Animal-abuse Crackdown Helps Fight Other Crimes

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Animal-abuse Crackdown Helps Fight Other Crimes

By Kate Santich on Orlando Sentinel
April 2010

In the year preceding the Cruelty Hurts campaign, Crimeline had just 16 such calls. In the year since, it has had 112.

A year-old campaign to crack down on animal cruelty in Orange County has not only led to a substantial increase in felony animal-abuse cases, but it's also helping law-enforcement agencies uncover a host of other crimes – from domestic violence to drug-running to possessing illegal weapons.

The Cruelty Hurts campaign, launched in April 2009 by Orange County Animal Services, is credited with fostering a new spirit of cooperation between abuse investigators, the Orange County Sheriff's Office and police departments from Orlando to Ocoee. It also led to a partnership with Central Florida Crimeline, which began encouraging the public to report animal abuse via its anonymous hotline.

"Studies show that people who abuse animals are five times more likely to commit violent crimes against people," said Kathleen Kennedy, spokeswoman for the animal services department. "It's really exciting to see people take crimes against animals seriously."

Two prominent cases – one national, one local – sparked public interest in the severity of animal abuse and its connection to other problems. In August 2007, NFL quarterback Michael Vick was convicted on charges of operating an interstate dog-fighting ring that killed and tortured the animals. That was followed, in the spring of 2009, by charges of animal cruelty against popular Orlando radio personality Shannon Burke for shooting his wife's dog. In a sworn statement filed in court, Catherine Burke said her husband had threatened, "I'm going to shoot the dog in the head, and you're going to watch." Later, both said it was an accident.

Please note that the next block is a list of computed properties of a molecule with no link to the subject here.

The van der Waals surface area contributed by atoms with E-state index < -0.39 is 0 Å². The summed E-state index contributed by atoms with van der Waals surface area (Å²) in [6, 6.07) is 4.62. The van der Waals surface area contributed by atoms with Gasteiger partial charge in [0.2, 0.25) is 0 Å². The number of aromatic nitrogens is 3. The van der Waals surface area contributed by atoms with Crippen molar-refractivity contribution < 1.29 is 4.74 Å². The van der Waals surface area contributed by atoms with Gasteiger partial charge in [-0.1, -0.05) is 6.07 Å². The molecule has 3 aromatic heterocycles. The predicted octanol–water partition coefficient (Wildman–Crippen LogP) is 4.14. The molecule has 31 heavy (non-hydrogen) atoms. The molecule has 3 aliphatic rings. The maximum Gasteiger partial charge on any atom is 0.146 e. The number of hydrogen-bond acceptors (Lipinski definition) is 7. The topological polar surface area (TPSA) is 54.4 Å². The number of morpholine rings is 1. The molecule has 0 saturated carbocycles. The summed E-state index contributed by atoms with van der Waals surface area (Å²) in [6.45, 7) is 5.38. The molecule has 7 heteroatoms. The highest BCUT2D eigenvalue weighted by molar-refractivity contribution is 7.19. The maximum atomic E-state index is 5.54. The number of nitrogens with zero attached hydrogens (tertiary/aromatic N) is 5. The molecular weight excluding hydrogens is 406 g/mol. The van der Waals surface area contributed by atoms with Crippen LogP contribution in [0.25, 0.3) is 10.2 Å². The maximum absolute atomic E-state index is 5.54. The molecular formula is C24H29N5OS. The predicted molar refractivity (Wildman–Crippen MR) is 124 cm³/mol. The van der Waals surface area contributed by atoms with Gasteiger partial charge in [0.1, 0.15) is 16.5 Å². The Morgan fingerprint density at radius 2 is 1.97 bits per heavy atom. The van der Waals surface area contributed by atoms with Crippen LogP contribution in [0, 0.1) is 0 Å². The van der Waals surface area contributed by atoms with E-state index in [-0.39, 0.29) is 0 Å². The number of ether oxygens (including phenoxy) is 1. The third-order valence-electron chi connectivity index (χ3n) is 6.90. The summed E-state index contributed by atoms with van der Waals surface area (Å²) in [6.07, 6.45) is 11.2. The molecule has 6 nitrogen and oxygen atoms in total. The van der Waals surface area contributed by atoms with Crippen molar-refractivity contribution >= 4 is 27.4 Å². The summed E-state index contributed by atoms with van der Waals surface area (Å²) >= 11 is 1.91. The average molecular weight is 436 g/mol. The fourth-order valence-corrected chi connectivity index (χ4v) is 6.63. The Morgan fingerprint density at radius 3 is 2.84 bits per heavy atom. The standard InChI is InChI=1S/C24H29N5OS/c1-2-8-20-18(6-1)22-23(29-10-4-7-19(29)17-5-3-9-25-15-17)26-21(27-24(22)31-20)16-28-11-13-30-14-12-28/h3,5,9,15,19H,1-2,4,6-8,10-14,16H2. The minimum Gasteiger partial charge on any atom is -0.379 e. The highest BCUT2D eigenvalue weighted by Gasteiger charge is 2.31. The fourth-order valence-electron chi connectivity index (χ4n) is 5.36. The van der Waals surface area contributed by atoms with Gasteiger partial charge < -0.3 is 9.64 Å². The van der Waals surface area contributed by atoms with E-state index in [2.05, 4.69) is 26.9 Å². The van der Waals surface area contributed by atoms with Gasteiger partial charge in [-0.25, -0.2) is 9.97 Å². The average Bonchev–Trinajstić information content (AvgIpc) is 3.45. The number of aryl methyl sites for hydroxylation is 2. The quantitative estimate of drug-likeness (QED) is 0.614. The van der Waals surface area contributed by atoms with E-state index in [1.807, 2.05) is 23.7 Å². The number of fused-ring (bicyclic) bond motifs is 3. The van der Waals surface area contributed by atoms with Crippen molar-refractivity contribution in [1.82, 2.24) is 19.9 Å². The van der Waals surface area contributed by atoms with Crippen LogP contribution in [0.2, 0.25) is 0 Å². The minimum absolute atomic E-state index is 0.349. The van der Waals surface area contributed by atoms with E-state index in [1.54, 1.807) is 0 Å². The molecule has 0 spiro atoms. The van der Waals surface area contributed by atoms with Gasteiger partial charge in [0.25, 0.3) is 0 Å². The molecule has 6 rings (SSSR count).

"Especially since the Michael Vick case, people have just paid more attention," said Crimeline Executive Director Barb Bergin. That case, coupled with the Cruelty Hurts campaign – which plastered local billboards and bus shelters with ads publicizing reward money – has led to a sharp rise in tip-line calls reporting animal abuse.

In the year preceding the Cruelty Hurts campaign, Crimeline had just 16 such calls. In the year since, it has had 112. The most shocking call led to the arrest last summer of then-21-year-old Laszlo Horvath of Bithlo, who investigators said had repeatedly sodomized his dog. The Whippet mix was so severely injured that she had to be euthanized.

Last month, Horvath pled no contest to animal cruelty charges and was sentenced to three years' probation and forbidden to own animals.